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The authors thank all the participants from local and state health authorities and laboratories. We thank Doris Altmann and Dr. Hermann Claus for contributing to the analysis regarding timeliness of the system. We also thank Dr. Katharina Alpers from the PAE program for reviewing and Janine Thoulass for proofreading the manuscript.
Availability of data and materials
The original datasets regarding the interviews used and/or analyzed during the current study are available from the corresponding author on reasonable request. Aggregated surveillance data for notifiable diseases is available from https://survstat.rki.de/.
Ethics approval and consent to participate
For analysis, data from interviews was pseudonymized and anonymized surveillance data was used. Only aggregated data is published in the article. Participation in the study was voluntary and all participants were informed about the objectives of the study. As the study did not contain any personal data and interviews did not contain sensitive questions, no ethics approval was considered necessary according to the Professional Code for Physicians in Germany (https://www.bundesaerztekammer.de/fileadmin/user_upload/downloads/pdf-Ordner/MBO/MBO-AE_EN_2018.pdf).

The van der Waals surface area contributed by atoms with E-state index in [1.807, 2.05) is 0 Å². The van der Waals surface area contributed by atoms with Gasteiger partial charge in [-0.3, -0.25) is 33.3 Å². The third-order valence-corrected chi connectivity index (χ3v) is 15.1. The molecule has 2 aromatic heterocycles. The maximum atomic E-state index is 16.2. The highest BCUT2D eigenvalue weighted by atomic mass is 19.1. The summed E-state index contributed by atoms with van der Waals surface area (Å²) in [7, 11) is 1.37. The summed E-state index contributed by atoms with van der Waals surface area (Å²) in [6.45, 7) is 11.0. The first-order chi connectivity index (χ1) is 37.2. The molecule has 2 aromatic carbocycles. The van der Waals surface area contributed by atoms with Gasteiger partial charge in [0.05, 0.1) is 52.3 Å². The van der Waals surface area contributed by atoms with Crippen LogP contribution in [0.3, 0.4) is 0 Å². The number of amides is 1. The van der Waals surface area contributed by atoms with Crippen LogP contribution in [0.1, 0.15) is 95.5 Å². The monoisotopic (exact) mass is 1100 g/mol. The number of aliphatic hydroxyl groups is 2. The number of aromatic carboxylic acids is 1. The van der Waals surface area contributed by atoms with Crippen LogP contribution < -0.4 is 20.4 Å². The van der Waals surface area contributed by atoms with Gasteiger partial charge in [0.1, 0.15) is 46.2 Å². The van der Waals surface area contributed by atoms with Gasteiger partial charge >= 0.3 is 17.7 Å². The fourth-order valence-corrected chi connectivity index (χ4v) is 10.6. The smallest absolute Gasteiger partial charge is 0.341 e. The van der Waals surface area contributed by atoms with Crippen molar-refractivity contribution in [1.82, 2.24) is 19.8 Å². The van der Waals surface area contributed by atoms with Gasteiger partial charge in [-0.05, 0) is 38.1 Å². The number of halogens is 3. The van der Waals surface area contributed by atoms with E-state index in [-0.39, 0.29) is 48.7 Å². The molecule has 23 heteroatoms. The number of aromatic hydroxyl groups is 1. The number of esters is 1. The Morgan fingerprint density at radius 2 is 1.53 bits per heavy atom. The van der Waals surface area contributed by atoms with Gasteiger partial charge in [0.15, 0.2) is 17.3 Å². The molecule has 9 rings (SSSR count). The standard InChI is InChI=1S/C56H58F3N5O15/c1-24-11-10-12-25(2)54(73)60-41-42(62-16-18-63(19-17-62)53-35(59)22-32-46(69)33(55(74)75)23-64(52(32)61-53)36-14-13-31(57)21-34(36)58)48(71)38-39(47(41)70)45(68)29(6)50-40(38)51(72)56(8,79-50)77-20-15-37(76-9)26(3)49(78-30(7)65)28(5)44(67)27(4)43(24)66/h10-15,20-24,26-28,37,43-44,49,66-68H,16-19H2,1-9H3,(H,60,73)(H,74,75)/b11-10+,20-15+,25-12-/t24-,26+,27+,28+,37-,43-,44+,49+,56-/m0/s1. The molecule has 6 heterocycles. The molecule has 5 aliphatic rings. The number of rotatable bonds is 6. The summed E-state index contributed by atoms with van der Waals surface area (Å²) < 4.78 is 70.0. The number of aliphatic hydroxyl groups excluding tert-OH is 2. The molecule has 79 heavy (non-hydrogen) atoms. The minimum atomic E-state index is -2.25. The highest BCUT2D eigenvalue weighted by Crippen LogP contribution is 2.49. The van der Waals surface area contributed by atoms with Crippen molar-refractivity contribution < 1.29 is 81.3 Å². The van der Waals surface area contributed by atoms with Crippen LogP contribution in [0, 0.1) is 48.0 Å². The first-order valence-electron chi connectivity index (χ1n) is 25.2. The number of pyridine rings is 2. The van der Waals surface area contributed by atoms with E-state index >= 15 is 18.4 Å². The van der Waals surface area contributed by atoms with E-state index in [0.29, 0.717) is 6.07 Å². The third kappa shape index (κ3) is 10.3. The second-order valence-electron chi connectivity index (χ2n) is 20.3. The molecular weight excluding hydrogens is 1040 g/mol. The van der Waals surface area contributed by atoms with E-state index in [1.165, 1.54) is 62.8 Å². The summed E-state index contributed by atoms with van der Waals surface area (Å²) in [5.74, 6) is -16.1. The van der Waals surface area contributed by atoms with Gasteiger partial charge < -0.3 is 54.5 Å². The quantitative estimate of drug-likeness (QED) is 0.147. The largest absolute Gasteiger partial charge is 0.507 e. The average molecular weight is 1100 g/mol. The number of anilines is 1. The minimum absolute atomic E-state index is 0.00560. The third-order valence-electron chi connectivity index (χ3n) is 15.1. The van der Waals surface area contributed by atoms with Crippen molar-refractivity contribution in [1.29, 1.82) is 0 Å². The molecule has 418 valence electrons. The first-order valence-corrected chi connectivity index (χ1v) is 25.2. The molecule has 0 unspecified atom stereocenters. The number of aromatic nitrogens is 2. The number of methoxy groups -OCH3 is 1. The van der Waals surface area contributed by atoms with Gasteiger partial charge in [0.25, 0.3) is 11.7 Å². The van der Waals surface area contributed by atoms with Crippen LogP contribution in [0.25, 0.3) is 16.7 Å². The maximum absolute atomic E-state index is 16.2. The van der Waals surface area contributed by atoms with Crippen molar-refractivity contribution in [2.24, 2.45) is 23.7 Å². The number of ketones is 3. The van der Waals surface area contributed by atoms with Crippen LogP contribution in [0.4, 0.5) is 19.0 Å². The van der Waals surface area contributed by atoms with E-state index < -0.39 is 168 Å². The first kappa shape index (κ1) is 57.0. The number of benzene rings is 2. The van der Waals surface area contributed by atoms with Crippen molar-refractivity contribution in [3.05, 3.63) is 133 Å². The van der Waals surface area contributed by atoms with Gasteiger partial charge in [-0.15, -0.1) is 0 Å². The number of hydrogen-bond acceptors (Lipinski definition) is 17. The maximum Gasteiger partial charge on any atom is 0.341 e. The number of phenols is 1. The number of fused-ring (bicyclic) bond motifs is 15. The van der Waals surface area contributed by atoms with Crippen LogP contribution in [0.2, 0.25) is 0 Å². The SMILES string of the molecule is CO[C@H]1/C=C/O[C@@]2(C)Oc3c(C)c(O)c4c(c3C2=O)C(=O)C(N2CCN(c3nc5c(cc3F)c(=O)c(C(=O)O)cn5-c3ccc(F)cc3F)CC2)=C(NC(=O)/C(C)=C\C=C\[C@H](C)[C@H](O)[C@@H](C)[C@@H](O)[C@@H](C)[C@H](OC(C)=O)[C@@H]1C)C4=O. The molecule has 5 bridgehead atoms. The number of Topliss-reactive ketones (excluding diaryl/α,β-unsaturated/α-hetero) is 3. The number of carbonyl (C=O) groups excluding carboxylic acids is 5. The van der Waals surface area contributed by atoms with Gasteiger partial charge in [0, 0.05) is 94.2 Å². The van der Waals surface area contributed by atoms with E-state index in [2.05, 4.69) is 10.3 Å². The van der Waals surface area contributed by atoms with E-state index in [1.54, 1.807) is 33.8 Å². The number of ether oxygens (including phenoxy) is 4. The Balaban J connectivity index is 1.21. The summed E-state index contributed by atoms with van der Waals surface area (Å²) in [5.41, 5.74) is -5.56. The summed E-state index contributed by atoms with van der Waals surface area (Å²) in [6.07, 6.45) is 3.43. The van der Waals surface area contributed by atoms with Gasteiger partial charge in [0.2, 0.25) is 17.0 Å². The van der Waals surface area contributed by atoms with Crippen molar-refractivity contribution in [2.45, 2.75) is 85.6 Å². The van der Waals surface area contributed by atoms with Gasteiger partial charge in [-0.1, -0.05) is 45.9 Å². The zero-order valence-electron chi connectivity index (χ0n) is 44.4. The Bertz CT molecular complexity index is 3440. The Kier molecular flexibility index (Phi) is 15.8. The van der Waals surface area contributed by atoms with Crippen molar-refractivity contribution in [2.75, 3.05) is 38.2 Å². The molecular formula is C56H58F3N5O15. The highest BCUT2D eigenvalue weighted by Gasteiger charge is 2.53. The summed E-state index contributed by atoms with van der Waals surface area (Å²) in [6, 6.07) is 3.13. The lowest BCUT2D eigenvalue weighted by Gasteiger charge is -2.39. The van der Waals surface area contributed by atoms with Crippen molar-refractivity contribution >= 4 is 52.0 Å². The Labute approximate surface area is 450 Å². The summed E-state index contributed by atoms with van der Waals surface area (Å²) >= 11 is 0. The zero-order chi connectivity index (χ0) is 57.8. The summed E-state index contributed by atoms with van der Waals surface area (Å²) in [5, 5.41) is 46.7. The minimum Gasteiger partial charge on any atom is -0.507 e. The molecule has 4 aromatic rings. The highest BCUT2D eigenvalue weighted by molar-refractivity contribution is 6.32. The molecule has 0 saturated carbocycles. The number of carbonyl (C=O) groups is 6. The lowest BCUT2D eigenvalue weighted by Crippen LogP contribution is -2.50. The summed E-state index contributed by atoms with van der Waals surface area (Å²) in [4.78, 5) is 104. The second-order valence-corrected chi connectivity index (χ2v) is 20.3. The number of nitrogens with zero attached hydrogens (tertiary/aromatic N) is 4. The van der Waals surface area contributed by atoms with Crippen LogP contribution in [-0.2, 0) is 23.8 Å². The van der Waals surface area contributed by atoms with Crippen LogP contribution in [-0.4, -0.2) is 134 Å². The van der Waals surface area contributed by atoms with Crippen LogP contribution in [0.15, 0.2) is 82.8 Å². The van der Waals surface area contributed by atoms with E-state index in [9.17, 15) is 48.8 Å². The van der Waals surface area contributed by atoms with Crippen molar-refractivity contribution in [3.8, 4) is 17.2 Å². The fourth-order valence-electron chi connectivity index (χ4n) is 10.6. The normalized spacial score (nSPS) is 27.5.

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The authors declare that they have no competing interests.
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Schönfeld, V., Diercke, M., Gilsdorf, A. et al. Evaluation of the statutory surveillance system for invasive MRSA infections in Germany, 2016–2017. BMC Public Health 18, 1063 (2018). https://doi.org/10.1186/s12889-018-5971-y
- Disease notification
- Program evaluation
- Methicillin-resistant Staphylococcus aureus
- Telephone interviews